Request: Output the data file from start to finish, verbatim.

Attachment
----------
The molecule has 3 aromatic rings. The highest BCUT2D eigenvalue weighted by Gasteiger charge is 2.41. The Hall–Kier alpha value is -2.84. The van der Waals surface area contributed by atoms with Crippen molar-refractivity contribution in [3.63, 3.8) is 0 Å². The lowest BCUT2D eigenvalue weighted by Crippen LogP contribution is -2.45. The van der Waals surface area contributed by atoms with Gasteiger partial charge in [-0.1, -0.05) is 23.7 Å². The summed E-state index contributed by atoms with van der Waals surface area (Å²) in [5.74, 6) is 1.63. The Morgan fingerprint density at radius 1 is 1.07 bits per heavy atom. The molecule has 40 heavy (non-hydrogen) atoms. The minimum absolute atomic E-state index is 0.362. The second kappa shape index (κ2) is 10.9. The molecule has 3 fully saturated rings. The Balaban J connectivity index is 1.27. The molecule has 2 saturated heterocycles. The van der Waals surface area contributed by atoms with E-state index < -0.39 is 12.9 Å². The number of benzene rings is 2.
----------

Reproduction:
The molecule has 3 aromatic rings. The highest BCUT2D eigenvalue weighted by Gasteiger charge is 2.41. The Hall–Kier alpha value is -2.84. The van der Waals surface area contributed by atoms with Crippen molar-refractivity contribution in [3.63, 3.8) is 0 Å². The lowest BCUT2D eigenvalue weighted by Crippen LogP contribution is -2.45. The van der Waals surface area contributed by atoms with Gasteiger partial charge in [-0.1, -0.05) is 23.7 Å². The summed E-state index contributed by atoms with van der Waals surface area (Å²) in [5.74, 6) is 1.63. The Morgan fingerprint density at radius 1 is 1.07 bits per heavy atom. The molecule has 40 heavy (non-hydrogen) atoms. The minimum absolute atomic E-state index is 0.362. The second kappa shape index (κ2) is 10.9. The molecule has 3 fully saturated rings. The Balaban J connectivity index is 1.27. The molecule has 2 saturated heterocycles. The van der Waals surface area contributed by atoms with E-state index < -0.39 is 12.9 Å². The number of benzene rings is 2.